Knowing the rules of the road is advised for anyone heading out for a beautiful bike ride in Texas. A question that frequently arises is regarding bicycle helmets: Required or not? Read on for more information.
Am I Required to Wear a Helmet While Riding My Bicycle in Texas?
Regarding bicycle helmets, the state of Texas doesn’t require them. However, many cities across the state require helmets for minors (under 18), so if you’re biking with children, it’s a good idea to check the local laws and ordinances. Many cities also require helmets for minors riding what’s known as micromobility devices, which can include bicycles, scooters, skateboards, e-bikes, electric scooters and skateboards, bike-sharing services, and others. Visit your location’s city or county government websites to learn what’s required.
What Kinds of Injuries Can Occur in a Bicycle Accident?
Various types of injuries can result from a bicycle accident, from minor to life-threatening.
- Bruises and scrapes.
- Sprains and strains.
- Fractures of bones or teeth.
- Internal organ and tissue damage.
- Eye damage.
- Lung injuries.
- Brain injuries (one of the most common forms of bicycle accidents that lead to death or long-term disability), such as traumatic brain injuries (TBIs). One form of TBI is a concussion.
- Spinal injuries can also lead to death or long-term disability or paralysis.
What Are Some Common Causes for Bicycle Accidents in Texas?
There are many causes of bicycle accidents, so bike riders must remain vigilant while on the roads. Unfortunately, while bike accidents can occur without another vehicle involved, the most common forms of bike accidents do involve another motorist. There are several reasons a vehicle can strike a bicycle:
- The driver is distracted.
- The driver is too close to the bicycle (within 3 fee
- “Dooring” a bicycle (which means opening a car door without looking to see if a bicyclist is coming, and the door strikes the bicycle).
- The driver breaks traffic laws, such as driving under the influence, speeding, not yielding when turning, or running red lights or stop signs.
- The driver drives aggressively, such as veering between lanes rapidly and without using turn signals.
- While vehicles often cause an accident, bicyclists can also have some fault.
- The bicyclist isn’t visible, such as not wearing reflective clothing after dark.
- The bicyclist doesn’t signal a turn.
- The bicyclist breaks traffic laws that apply to them.
- The bicyclist is distracted (looking at a cell phone, etc.).
What if I’m Partly Responsible for the Accident?
There are times when both the bicyclist and the driver have some fault in the accident. For example, a vehicle was speeding, but the bicyclist didn’t signal an upcoming left turn and turned directly into the car’s path. Different states across the U.S. handle assigning portions of negligence in these cases in three different ways:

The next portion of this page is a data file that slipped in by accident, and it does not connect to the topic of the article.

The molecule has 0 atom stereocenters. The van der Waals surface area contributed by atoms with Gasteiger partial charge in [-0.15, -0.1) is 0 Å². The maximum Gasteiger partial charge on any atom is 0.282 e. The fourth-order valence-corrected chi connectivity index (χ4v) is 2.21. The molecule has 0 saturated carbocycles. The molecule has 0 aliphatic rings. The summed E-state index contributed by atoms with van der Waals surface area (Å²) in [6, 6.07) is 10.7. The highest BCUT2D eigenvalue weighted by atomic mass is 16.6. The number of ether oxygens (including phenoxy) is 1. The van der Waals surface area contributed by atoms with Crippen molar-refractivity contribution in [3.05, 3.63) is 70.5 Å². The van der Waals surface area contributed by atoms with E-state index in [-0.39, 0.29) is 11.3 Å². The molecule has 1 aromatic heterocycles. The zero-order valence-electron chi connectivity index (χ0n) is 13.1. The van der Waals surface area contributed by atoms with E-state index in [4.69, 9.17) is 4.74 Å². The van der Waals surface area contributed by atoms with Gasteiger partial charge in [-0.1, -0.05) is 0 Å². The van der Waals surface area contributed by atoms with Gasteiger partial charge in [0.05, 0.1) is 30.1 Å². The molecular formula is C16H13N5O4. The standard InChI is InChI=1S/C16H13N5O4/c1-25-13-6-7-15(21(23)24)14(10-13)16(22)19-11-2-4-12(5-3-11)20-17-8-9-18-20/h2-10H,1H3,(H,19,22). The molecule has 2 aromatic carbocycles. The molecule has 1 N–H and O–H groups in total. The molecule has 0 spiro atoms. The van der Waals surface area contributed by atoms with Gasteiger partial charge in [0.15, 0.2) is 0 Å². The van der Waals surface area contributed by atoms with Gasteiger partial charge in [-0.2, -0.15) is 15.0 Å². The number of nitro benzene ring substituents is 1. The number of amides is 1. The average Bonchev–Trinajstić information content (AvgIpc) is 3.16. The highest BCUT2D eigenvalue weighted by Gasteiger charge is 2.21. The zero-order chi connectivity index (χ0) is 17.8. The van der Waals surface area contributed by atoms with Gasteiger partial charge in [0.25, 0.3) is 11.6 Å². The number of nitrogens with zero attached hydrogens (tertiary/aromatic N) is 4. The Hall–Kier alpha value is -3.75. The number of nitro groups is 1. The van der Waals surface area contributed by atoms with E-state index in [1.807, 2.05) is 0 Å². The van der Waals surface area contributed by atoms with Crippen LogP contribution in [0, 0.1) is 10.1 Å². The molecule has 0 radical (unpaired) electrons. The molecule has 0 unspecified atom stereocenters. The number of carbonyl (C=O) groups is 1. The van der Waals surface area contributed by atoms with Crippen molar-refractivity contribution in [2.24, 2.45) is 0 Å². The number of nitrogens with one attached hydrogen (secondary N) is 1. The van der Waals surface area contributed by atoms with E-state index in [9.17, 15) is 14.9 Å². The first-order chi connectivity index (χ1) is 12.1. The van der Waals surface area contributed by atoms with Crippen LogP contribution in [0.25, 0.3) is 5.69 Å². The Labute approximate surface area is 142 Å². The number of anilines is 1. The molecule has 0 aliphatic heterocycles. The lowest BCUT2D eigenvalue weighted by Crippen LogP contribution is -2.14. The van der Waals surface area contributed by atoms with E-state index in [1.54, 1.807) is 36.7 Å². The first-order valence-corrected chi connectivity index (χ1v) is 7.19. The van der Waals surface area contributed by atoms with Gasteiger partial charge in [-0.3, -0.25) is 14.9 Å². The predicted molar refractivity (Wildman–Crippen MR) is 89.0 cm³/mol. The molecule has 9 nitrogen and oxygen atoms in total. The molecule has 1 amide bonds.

Pure comparative negligence. This means that the court will determine how much fault is assigned to each party involved in the accident. How much the injured person will receive in damages depends on their assigned liability. They could receive damages if they were not 100% responsible for the accident. If they were found 99% guilty, they could still receive 1% of the damages awarded.
Contributory negligence. In states that follow this standard, the injured person will not be able to receive any damages if they were at fault for the accident, even in a minor way.
Modified comparative negligence. In states that use modified comparative negligence, the injured person can receive damages if they were not either 50% or 51% at fault for the accident (the threshold depends on the state).
Texas follows the 51% modified comparative negligence standard. If a bicyclist is at least 51% responsible for the accident, they can’t receive damages. That’s why working with an experienced bicycle accident attorney in these cases is vital.
Is There a Statute of Limitations for Filing Claims for Injuries Resulting from a Bicycle Accident?
Yes. In Texas, the law says the injured person has two years from the accident date to file for damages. After that, the other party will likely ask to have the case dismissed because the statute of limitations is passed, and the court will most often agree and refuse to let the case move ahead.
What Should I Do if I Was Injured in a Bicycle Accident While Not Wearing a Helmet?
It’s a good idea to file a police report about the accident, as that may become evidence if you file claims or a lawsuit. You must see a doctor soon after the accident, even if you feel fine. Some injuries, including some severe ones, don’t always present symptoms immediately and can worsen if left untreated.
Then call DB Law 24/7 at 346-818-3311 to set up a free nationwide case review. Even though helmets are not required for adults in Texas, the person or company you’re filing for damages from may try to make that a reason not to pay any claims. You’ll want to work with our team of experienced, knowledgeable bicycle accident attorneys to ensure you receive the damages you deserve.
In the meantime, don’t communicate with the insurance representative or attorney representing the other party to the accident. They’ll try to guide you into accepting responsibility for the accident, or they’ll try to convince you to sign a much lower settlement agreement than you’re eligible for. Whether it’s via phone, email, or letter, don’t respond; simply forward the communication to your lawyer.